I hate to say it, but there is such a thing as too much cake. As a person living alone who dislikes wasting food and sometimes has to bake for work — a rough life, I know — the problem of excess dessert has come up more than once.
But when you’re confronted with more cake than your household can consume, there’s an easy solution: the freezer.
“Freezing cakes feels like a dirty word to some people, but it is the core of being able to offer quality,” says Penny Stankiewicz, a cake artist and chef-instructor at the Institute of Culinary Education.
Whether unfrosted layers, loafs or Bundts, completely decorated and frosted cakes that have already been cut into slices, or anything in between, the steps are all basically the same: Cool the cake completely, wrap it tightly in plastic wrap and pop it in the freezer.
In all of our cake recipes, there already specific instructions for how to freeze unfrosted cake layers for later, so I’m focusing on cakes that have been fully assembled. Here’s what you need to know so you can bake your cake and eat it (all), too.
Not all cakes are created equal when it comes to suitability for freezing. Austin-based pastry chef and restaurant owner Tavel Bristol-Joseph says that cakes high in moisture and fat are best suited for a trip to the freezer and back, such as carrot cake and Caribbean black cake in particular. Pound cakes and standard layer cakes work well, too. Freezing lighter angel food cake can be more risky, as it could become too dry. But if it’s only for a short period of time, such as a week or so, Stankiewicz doesn’t think that quality will deteriorate too much.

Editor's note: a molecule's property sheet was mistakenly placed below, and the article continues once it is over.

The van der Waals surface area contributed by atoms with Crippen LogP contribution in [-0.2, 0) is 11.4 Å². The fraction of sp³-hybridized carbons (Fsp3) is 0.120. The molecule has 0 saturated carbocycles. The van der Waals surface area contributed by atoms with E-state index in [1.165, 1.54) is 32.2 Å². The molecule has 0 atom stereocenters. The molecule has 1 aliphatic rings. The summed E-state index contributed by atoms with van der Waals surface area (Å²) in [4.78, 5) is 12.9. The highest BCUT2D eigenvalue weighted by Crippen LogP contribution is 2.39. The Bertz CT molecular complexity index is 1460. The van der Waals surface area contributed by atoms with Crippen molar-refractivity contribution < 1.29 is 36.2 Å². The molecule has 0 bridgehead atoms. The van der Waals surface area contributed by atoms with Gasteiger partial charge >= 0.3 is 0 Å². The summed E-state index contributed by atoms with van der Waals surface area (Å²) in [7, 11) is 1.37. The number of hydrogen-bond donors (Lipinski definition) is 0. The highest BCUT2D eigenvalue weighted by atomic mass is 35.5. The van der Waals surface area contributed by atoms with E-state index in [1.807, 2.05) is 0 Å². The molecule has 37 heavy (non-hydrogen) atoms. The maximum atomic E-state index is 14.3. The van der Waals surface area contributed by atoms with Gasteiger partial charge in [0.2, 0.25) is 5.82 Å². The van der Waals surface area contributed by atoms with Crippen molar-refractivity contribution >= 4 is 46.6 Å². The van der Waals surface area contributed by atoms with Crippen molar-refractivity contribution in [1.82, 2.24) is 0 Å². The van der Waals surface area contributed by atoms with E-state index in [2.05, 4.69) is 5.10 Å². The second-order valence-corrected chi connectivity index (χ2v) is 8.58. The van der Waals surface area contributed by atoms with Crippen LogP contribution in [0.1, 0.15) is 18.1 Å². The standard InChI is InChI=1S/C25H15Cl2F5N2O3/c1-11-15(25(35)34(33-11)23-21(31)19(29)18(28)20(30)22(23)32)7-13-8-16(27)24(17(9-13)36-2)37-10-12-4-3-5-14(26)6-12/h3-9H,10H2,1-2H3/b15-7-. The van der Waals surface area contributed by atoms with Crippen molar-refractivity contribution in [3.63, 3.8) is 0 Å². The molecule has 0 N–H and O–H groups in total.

There’s also some debate when it comes to curds often used as fillings. Bristol-Joseph says that they are okay to freeze, but Stankiewicz says it’s “not going to come back very nicely” once defrosted. The two agree that it’s probably not a good idea to freeze ganache. The first issue is appearance, as any moisture chocolate comes into contact with in the freezer could lead to discoloration. And the second is texture: Once frozen, ganache will “never go back to that super soft suppleness,” Stankiewicz says. “At the end of the day, it’s still going to be delicious, but it’s not going to have that creaminess and that deliciousness that it had on the first go.”
In terms of frostings, Bristol-Joseph says that cream cheese is the best for freezing because it expands and contracts along with the cake through the freezing and defrosting process. Another perk of cream cheese frosting: When freezing and defrosting a whole cake or cake tier, any dints, dings and other damage can easily be repaired with a heated spatula. Buttercreams — American or meringue-based — buttercreams are also well-suited for freezing, though Bristol-Joseph notes that any blemishes aren’t as seamlessly fixed. But butter freezes more solidly than cream cheese, making frozen buttercream less fragile to begin with. Lower down the list are fondant and royal icing, because cracks in fondant are harder to hide and royal icing will take on the color of whatever it touches. According to Stankiewicz, the one frosting that you want to completely stay away from is seven-minute frosting: “It’s not going to last in the refrigerator very long, and it’s definitely not going to last in the freezer.”